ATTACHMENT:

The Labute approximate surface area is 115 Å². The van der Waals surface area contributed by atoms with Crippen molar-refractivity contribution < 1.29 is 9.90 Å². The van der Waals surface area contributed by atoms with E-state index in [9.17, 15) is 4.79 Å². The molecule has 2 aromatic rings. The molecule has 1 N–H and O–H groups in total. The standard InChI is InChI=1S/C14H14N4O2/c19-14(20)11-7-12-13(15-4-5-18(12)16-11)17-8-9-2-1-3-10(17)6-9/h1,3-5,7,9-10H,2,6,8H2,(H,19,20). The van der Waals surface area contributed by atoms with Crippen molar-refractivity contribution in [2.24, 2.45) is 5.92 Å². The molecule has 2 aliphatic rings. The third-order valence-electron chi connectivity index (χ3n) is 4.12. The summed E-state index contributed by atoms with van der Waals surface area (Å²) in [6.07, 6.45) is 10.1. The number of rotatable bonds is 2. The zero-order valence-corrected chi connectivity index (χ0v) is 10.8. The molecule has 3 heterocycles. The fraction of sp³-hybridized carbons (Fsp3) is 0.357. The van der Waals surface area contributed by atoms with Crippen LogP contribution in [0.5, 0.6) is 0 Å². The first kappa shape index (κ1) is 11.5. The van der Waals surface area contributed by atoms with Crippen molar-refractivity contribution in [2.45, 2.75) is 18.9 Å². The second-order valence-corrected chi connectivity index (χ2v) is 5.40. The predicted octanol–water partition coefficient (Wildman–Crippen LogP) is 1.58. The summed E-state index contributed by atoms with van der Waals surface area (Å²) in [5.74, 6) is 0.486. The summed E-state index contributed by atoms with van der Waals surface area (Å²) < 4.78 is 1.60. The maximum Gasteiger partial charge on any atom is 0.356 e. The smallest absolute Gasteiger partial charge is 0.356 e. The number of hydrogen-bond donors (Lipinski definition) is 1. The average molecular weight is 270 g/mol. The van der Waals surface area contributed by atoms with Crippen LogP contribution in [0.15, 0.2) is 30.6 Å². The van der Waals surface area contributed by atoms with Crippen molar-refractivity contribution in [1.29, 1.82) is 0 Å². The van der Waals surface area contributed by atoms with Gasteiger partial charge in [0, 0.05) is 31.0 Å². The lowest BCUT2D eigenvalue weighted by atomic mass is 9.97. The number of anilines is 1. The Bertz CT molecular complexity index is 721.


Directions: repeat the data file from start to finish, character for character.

The Labute approximate surface area is 115 Å². The van der Waals surface area contributed by atoms with Crippen molar-refractivity contribution < 1.29 is 9.90 Å². The van der Waals surface area contributed by atoms with E-state index in [9.17, 15) is 4.79 Å². The molecule has 2 aromatic rings. The molecule has 1 N–H and O–H groups in total. The standard InChI is InChI=1S/C14H14N4O2/c19-14(20)11-7-12-13(15-4-5-18(12)16-11)17-8-9-2-1-3-10(17)6-9/h1,3-5,7,9-10H,2,6,8H2,(H,19,20). The van der Waals surface area contributed by atoms with Crippen molar-refractivity contribution in [2.24, 2.45) is 5.92 Å². The molecule has 2 aliphatic rings. The third-order valence-electron chi connectivity index (χ3n) is 4.12. The summed E-state index contributed by atoms with van der Waals surface area (Å²) in [6.07, 6.45) is 10.1. The number of rotatable bonds is 2. The zero-order valence-corrected chi connectivity index (χ0v) is 10.8. The molecule has 3 heterocycles. The fraction of sp³-hybridized carbons (Fsp3) is 0.357. The van der Waals surface area contributed by atoms with Crippen LogP contribution in [0.5, 0.6) is 0 Å². The first kappa shape index (κ1) is 11.5. The van der Waals surface area contributed by atoms with Crippen molar-refractivity contribution in [2.45, 2.75) is 18.9 Å². The second-order valence-corrected chi connectivity index (χ2v) is 5.40. The predicted octanol–water partition coefficient (Wildman–Crippen LogP) is 1.58. The summed E-state index contributed by atoms with van der Waals surface area (Å²) in [5.74, 6) is 0.486. The summed E-state index contributed by atoms with van der Waals surface area (Å²) < 4.78 is 1.60. The maximum Gasteiger partial charge on any atom is 0.356 e. The smallest absolute Gasteiger partial charge is 0.356 e. The number of hydrogen-bond donors (Lipinski definition) is 1. The average molecular weight is 270 g/mol. The van der Waals surface area contributed by atoms with Crippen LogP contribution in [0.15, 0.2) is 30.6 Å². The van der Waals surface area contributed by atoms with Crippen molar-refractivity contribution in [1.29, 1.82) is 0 Å². The van der Waals surface area contributed by atoms with Gasteiger partial charge in [0, 0.05) is 31.0 Å². The lowest BCUT2D eigenvalue weighted by atomic mass is 9.97. The number of anilines is 1. The Bertz CT molecular complexity index is 721.